Wednesday, September 11, 2013

Epic battles

Having a truly epic battle is a cornerstone of fantasy gaming.  Obviously a big part of that raw numerical difficulty because if the boss just falls over it doesn't feel exciting and if you all die then boo sad times! The epic battle should be hard and taxing but winnable. That isn't all an epic battle requires of course - mood and buildup are a key component to making it feel powerful and awe inspiring. I actually really like the way this recent DnD Next article talked about dragons - rather than just listing stats they talked about the inherent magic of the beasts, how they corrupted the world around them, and what it would be like to approach the lair of a powerful dragon.  The descriptions gave fantastic background for a GM to build what is almost a dungeon crawl through the wilderness to actually get to the beast in the first place which is especially effective because each dragon is very different.  Thumbs up there for presenting dragons effectively as terrifying monstrosities instead of 'bag o loot and XP'.

I think it is very much worth considering how many special mechanics you want to devote to boss fights. Back in earlier editions of DnD there wasn't anything like that; in theory at least the monsters were built off of some kind of simulator instead of kludging it to make the numbers work. This is, of course, why the numbers in 3rd edition and earlier were completely borked and the numbers in 4th edition were much more reasonable. 4th edition also had all kinds of very gamey mechanics to make building bosses work better like Action Points, Hit Point multipliers from nowhere, Saving Throw bonuses for no reason, etc.  This is why 4th edition fights were so much easier to design and run and why they never ended on round 1 with a lucky crit.

It is unclear to me how much of that I should incorporate into Heroes By Trade.  I definitely don't like the DnD 3rd edition style where monsters are built by directly using their stats and Hit Dice and such because it always ended up with monsters with defenses that were way too high, Hit Points that were way too low, or other glaring problems.  I really prefer to simply be able to say "Well, an Iron Golem has a bajillion HP for no reason at all.  They are tough, who cares?"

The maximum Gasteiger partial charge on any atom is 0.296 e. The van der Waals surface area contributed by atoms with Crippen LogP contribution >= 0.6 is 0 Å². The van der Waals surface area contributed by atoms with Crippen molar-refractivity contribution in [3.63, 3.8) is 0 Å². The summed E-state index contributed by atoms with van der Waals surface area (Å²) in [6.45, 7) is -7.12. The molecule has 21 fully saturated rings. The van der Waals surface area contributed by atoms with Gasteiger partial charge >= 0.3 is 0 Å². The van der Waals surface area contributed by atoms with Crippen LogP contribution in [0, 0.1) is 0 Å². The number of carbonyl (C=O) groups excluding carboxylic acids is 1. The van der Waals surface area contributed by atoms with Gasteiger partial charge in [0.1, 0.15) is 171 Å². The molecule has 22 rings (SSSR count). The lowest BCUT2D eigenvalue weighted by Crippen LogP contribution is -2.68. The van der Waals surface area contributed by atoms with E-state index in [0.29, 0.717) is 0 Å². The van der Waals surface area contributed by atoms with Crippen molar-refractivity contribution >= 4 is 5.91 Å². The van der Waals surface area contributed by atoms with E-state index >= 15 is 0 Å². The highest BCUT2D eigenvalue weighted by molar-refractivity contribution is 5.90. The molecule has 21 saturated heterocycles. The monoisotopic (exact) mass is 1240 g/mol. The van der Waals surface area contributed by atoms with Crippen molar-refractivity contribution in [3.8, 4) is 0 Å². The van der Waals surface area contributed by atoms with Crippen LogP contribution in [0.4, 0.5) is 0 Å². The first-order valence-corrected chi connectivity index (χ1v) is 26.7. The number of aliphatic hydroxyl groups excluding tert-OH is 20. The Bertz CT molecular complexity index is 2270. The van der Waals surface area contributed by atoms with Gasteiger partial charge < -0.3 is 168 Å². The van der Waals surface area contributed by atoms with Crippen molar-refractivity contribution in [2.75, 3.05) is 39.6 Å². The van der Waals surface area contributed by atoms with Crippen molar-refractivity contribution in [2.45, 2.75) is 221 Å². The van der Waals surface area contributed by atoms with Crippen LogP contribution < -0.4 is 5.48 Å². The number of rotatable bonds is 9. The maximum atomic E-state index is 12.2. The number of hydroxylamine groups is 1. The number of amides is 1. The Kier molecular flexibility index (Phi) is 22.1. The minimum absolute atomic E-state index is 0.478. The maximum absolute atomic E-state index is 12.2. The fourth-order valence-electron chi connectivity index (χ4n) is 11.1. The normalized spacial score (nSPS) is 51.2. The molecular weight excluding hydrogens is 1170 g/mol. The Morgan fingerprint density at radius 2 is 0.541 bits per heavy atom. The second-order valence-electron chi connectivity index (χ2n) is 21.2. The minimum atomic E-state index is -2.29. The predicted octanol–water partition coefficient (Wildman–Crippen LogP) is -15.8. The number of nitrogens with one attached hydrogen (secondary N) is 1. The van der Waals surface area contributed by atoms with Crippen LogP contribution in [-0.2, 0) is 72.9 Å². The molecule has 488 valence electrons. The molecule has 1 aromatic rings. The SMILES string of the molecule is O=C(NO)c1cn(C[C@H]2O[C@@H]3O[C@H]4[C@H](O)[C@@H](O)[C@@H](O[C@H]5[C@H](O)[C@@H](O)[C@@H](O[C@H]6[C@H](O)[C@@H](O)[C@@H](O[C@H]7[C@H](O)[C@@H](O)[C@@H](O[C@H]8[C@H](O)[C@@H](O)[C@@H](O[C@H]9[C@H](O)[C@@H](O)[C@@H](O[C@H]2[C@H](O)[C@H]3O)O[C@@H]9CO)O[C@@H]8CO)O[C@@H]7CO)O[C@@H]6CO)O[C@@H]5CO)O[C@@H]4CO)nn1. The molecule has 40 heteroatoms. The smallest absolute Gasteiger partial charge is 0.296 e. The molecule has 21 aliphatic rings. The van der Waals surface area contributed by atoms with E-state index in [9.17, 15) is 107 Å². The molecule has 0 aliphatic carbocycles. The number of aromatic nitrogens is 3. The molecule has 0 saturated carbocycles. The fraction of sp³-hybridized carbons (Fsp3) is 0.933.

The major difficulty I faced was figuring out what to do with debuffs.  Randomly Stunning an opponent and negating their turn is not unreasonable when the fight is a 4v4 brawl - clearly the Stun is useful but it can be sensibly costed.  If high level characters can toss out lots of Stuns though a boss that isn't immune to them is going to be utterly helpless.  What I am wondering about is whether or not I should create some rules subset for powerful creatures to be resistant to the most debilitating of debuffs.  It is possible both for the monster entry or the GM to simply make particular critters immune to particular things and this does feel a lot less kludgy than slapping a 'boss template' on something.  Encounters that have been so obviously altered tend to not have the epic battle feel that people want.  They want it hard but they want it to play by the same rules they are used to.  With at least a couple of very nasty surprises thrown in, naturally.


  1. You could always go the diminishing returns route. Sure, you can stun the boss... Once. Try again and it gets less and less likely to work.

  2. I think an entirely different set of rules makes sense. A really easy template where debuffs have different effects on certain monsters.

    If you are fighting 4v4 and you stun one of the four then that's one quarter of your enemy's turns for one round. If you are fighting 4v1 that might mean that a stun should reduce speed by half and give -4 to attacks for one round. If you have a list of debuffs then you could potentially just make boss versions of them.